The trendiest word in technology circles is 5G, but is it even worth talking about it?.
It reminds me of when 4G was the next-big-thing. I hate such hype cycles. Everyone is announcing something, but none of it translates to the market. The truth is, infrastructure changes don’t happen in an instant but gradually. 5G won’t be any different, despite what others herald.
That said, 5G has some serious strategic implications. In a nutshell, it delivers three critical improvements:
- Faster connections (10x what we have now).
- Lower latencies (Under 1ms in some cases)
- Better support for multi-device connectivity
Despite the promising new features, it will take some time for consumers to take advantage of them. It’s true that the rollout schedule is better developed than previous technologies. However, there are still significant hurdles to overcome.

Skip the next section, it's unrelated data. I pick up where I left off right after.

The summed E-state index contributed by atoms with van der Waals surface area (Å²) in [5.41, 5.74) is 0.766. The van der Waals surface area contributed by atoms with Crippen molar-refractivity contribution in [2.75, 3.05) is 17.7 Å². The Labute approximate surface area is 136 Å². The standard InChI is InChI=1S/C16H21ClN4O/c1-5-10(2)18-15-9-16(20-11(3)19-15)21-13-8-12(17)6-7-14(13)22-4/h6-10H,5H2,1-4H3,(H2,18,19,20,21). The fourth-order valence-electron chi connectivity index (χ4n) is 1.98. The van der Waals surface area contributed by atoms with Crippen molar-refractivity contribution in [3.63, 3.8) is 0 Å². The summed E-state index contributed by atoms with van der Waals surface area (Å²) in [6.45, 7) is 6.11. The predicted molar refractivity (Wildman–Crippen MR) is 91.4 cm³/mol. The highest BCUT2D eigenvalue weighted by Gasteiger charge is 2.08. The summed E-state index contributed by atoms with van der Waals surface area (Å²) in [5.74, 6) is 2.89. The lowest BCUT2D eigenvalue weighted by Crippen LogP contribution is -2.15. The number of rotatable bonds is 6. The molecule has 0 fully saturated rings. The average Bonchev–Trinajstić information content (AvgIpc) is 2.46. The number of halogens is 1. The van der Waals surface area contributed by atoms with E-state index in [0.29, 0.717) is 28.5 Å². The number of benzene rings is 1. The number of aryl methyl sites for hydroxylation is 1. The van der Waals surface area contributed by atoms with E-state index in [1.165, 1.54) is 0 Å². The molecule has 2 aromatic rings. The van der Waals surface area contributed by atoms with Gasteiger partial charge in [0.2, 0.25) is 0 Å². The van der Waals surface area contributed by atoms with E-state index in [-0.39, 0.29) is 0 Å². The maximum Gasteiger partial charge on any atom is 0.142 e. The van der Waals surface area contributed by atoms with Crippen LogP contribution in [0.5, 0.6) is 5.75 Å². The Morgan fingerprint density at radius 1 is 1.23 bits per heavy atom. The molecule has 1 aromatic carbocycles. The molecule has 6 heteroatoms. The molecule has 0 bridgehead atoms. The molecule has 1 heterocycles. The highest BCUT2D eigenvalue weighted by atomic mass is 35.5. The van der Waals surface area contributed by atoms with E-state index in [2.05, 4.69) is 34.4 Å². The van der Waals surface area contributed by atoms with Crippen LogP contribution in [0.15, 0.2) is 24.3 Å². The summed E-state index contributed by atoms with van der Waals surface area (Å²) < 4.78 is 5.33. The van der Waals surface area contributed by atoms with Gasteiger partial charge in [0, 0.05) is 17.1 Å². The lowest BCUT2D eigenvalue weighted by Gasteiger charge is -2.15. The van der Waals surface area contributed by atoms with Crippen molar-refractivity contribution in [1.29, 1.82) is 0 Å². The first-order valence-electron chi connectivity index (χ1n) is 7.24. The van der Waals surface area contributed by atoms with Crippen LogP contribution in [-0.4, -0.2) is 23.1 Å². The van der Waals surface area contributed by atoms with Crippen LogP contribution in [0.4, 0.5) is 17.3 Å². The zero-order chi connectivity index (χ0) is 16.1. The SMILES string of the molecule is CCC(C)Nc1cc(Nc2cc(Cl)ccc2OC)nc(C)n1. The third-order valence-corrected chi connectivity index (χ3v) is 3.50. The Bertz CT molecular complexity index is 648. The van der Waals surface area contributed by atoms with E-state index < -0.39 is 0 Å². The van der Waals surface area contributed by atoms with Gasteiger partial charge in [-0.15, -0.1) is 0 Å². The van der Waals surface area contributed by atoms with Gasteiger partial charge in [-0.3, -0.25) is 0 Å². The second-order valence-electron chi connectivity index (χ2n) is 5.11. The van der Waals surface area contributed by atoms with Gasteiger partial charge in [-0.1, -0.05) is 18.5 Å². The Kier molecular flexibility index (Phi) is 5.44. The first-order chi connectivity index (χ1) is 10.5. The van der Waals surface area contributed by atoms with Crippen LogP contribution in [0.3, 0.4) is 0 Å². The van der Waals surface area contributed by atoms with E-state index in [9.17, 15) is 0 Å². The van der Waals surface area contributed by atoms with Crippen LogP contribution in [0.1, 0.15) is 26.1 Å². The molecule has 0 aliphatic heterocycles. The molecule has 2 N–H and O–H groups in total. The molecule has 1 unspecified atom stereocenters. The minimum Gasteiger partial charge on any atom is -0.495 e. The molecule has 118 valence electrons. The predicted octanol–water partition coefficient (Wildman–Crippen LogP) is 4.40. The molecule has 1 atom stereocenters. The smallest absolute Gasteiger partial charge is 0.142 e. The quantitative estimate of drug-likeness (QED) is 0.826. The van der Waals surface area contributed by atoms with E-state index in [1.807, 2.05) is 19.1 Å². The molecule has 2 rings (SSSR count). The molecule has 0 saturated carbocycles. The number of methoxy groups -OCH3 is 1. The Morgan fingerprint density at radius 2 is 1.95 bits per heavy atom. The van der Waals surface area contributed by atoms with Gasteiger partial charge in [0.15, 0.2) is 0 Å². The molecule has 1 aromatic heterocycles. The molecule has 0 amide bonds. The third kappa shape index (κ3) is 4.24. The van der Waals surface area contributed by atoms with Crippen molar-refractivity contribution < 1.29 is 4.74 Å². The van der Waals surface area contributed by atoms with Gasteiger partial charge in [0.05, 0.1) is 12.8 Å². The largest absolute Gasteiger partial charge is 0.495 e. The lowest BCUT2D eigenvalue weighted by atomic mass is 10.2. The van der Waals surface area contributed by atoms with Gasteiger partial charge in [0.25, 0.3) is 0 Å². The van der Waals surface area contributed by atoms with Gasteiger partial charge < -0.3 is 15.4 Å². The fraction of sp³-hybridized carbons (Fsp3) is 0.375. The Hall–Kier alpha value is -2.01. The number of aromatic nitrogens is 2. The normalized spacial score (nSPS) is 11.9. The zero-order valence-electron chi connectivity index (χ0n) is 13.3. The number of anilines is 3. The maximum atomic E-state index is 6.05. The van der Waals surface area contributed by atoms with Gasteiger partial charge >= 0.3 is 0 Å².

On the one hand, 5G uses higher frequencies than other protocols. While speeds are better, signal coverage is drastically reduced. This means that while some urban regions will get access to 5G, it will take some time to get even 5G coverage.
Go Deeper: The limited area coverage of 5G will make high-speed, low latency connections the realm of urbanites. This will further accelerate the rural-to-urban migration trend we’re experiencing. Anyone outside of the urban sphere will have a hard time competing in the digital economy. Governments need to think long and hard about how they’ll expand 5G coverage into rural areas to prevent the exodus.
The other handicap for 5G is the lack of device support
. There are but a handful of 5G phones in the market, not to mention multipurpose devices. This will change, probably in two years
, but it seems we’re living through a reversal of what happened with 4G. Device makers are waiting for the infrastructure to be in place before committing to anything. Hard to blame them for being cautious.